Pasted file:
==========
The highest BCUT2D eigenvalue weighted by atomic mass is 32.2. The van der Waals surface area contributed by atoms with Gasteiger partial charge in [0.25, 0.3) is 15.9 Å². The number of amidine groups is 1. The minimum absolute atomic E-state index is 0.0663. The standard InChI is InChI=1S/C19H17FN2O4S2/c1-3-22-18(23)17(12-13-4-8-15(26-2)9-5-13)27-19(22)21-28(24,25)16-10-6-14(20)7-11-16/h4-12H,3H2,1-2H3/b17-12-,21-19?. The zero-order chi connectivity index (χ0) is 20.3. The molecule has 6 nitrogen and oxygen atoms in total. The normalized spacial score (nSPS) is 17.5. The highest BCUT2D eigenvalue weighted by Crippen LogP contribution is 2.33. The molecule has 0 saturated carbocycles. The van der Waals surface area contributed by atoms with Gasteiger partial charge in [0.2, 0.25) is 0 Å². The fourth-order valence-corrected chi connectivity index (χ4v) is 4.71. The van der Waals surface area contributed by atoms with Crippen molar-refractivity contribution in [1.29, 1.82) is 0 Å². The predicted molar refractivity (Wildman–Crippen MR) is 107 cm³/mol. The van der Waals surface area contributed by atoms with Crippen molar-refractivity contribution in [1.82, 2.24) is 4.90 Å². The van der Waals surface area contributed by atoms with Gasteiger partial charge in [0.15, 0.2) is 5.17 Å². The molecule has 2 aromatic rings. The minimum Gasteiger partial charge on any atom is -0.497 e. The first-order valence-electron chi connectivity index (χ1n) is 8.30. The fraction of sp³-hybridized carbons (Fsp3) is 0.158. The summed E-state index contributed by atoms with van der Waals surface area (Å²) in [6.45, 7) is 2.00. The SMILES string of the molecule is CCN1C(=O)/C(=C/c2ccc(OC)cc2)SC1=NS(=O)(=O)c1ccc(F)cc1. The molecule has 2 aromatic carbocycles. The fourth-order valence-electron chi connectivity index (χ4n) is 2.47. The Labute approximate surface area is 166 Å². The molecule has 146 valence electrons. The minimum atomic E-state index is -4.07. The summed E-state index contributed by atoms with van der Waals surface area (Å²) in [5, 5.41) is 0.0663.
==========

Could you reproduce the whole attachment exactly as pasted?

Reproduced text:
The highest BCUT2D eigenvalue weighted by atomic mass is 32.2. The van der Waals surface area contributed by atoms with Gasteiger partial charge in [0.25, 0.3) is 15.9 Å². The number of amidine groups is 1. The minimum absolute atomic E-state index is 0.0663. The standard InChI is InChI=1S/C19H17FN2O4S2/c1-3-22-18(23)17(12-13-4-8-15(26-2)9-5-13)27-19(22)21-28(24,25)16-10-6-14(20)7-11-16/h4-12H,3H2,1-2H3/b17-12-,21-19?. The zero-order chi connectivity index (χ0) is 20.3. The molecule has 6 nitrogen and oxygen atoms in total. The normalized spacial score (nSPS) is 17.5. The highest BCUT2D eigenvalue weighted by Crippen LogP contribution is 2.33. The molecule has 0 saturated carbocycles. The van der Waals surface area contributed by atoms with Gasteiger partial charge in [0.2, 0.25) is 0 Å². The fourth-order valence-corrected chi connectivity index (χ4v) is 4.71. The van der Waals surface area contributed by atoms with Crippen molar-refractivity contribution in [1.29, 1.82) is 0 Å². The predicted molar refractivity (Wildman–Crippen MR) is 107 cm³/mol. The van der Waals surface area contributed by atoms with Crippen molar-refractivity contribution in [1.82, 2.24) is 4.90 Å². The van der Waals surface area contributed by atoms with Gasteiger partial charge in [0.15, 0.2) is 5.17 Å². The molecule has 2 aromatic rings. The minimum Gasteiger partial charge on any atom is -0.497 e. The first-order valence-electron chi connectivity index (χ1n) is 8.30. The fraction of sp³-hybridized carbons (Fsp3) is 0.158. The summed E-state index contributed by atoms with van der Waals surface area (Å²) in [6.45, 7) is 2.00. The SMILES string of the molecule is CCN1C(=O)/C(=C/c2ccc(OC)cc2)SC1=NS(=O)(=O)c1ccc(F)cc1. The molecule has 2 aromatic carbocycles. The fourth-order valence-electron chi connectivity index (χ4n) is 2.47. The Labute approximate surface area is 166 Å². The molecule has 146 valence electrons. The minimum atomic E-state index is -4.07. The summed E-state index contributed by atoms with van der Waals surface area (Å²) in [5, 5.41) is 0.0663.